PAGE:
Rich for distress

In the aftermath of South Africa’s downgrade to junk status by two major ratings agencies, it is feared that the country will begin a self-reinforcing downward spiral. Until the end of 2016, Azar Jammine, the director and chief economist of Econometrix, felt that the nation was experiencing a “slow erosion, not a huge slump.”

However, in an article published in October last year by the Mail & Guardian, Stanlib’s chief economist, Kevin Lings, warned that the country would be vulnerable if “the economy continues to deteriorate and confidence dissipates.

He also emphasised that circumstances were ripe for businesses to need to do some real cost cutting in the form of retrenchments.

The widespread retrenchments that many feared would take place over the last couple of years never really happened. Although the trend has been towards the downside, the expected acceleration in retrenchments in the manufacturing, mining and construction sectors didn’t happen last year.

This is believed by Lings to be because the companies that made huge job cuts during the 2008-2009 financial crisis didn’t really add those jobs back. He explains that many companies in the formal sector “have been incredibly reticent in adding more jobs. So now, when you get a downturn, businesses don’t have the excesses they had in the past. There’s little to trim.

So although the last decade has witnessed “the beginning of a new normal” in which there have been some preliminary indicators of financial distress, Lings explained at the end of 2016 that “when we look at South Africa, what we see so far is that the environment is rich for distress but it is yet to show up.”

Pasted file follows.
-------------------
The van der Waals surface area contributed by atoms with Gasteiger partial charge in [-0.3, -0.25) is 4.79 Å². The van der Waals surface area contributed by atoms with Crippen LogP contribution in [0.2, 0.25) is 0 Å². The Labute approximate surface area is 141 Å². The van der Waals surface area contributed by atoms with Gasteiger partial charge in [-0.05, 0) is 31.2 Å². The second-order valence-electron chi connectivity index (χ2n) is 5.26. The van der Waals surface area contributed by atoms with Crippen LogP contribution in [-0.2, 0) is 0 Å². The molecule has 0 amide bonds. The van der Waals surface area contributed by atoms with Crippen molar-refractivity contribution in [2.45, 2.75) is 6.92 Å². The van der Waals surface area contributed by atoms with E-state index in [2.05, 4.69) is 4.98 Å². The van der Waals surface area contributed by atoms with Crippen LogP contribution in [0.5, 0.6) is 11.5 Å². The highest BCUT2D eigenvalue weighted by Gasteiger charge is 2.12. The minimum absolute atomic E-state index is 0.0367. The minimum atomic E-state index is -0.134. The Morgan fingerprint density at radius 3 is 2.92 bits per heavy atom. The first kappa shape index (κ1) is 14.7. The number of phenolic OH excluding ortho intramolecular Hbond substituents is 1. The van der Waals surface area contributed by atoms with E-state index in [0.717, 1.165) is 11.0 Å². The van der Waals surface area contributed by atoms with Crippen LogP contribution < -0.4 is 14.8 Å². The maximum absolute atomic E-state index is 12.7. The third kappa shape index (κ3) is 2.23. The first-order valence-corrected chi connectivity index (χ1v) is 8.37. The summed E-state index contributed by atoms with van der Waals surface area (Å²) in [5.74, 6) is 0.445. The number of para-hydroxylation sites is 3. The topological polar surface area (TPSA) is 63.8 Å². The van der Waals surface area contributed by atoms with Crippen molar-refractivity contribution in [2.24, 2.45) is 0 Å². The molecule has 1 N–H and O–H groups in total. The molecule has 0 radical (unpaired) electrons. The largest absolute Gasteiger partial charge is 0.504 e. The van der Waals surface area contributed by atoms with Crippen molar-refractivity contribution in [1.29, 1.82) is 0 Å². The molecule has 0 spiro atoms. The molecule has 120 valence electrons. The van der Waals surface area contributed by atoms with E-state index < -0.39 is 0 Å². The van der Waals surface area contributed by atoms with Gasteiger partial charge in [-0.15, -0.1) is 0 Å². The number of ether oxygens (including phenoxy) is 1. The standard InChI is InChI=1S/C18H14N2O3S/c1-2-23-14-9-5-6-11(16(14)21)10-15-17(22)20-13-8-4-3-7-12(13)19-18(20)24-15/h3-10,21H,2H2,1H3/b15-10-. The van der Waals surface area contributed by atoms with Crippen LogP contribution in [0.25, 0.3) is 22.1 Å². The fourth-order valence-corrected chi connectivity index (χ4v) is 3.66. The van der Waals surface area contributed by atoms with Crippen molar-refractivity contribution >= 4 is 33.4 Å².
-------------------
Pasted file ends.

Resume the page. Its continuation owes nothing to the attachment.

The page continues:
Statistics show that there most certainly was a decline in the sale of household goods and vehicles, but the “tightening of regulations and the implementation of affordability testing and debt counselling are thought to have had a positive effect” on deterring unsecured lending, which is a key indicator of when people are under stress.

Now, however, as a result of the combined factors of the drought, the corrupt political situation, and the downgraded economy, South Africans wait with baited breath for what will happen next. The Rand, at around 12.90 to the dollar towards the end of April 2017, remains weak.

It is important at a time like this to understand the implications of recent events. Don’t be distressed, refrain from making impulsive decisions – let’s arrange a chat to find out what the future may hold for your personal investment portfolio.

Scroll to top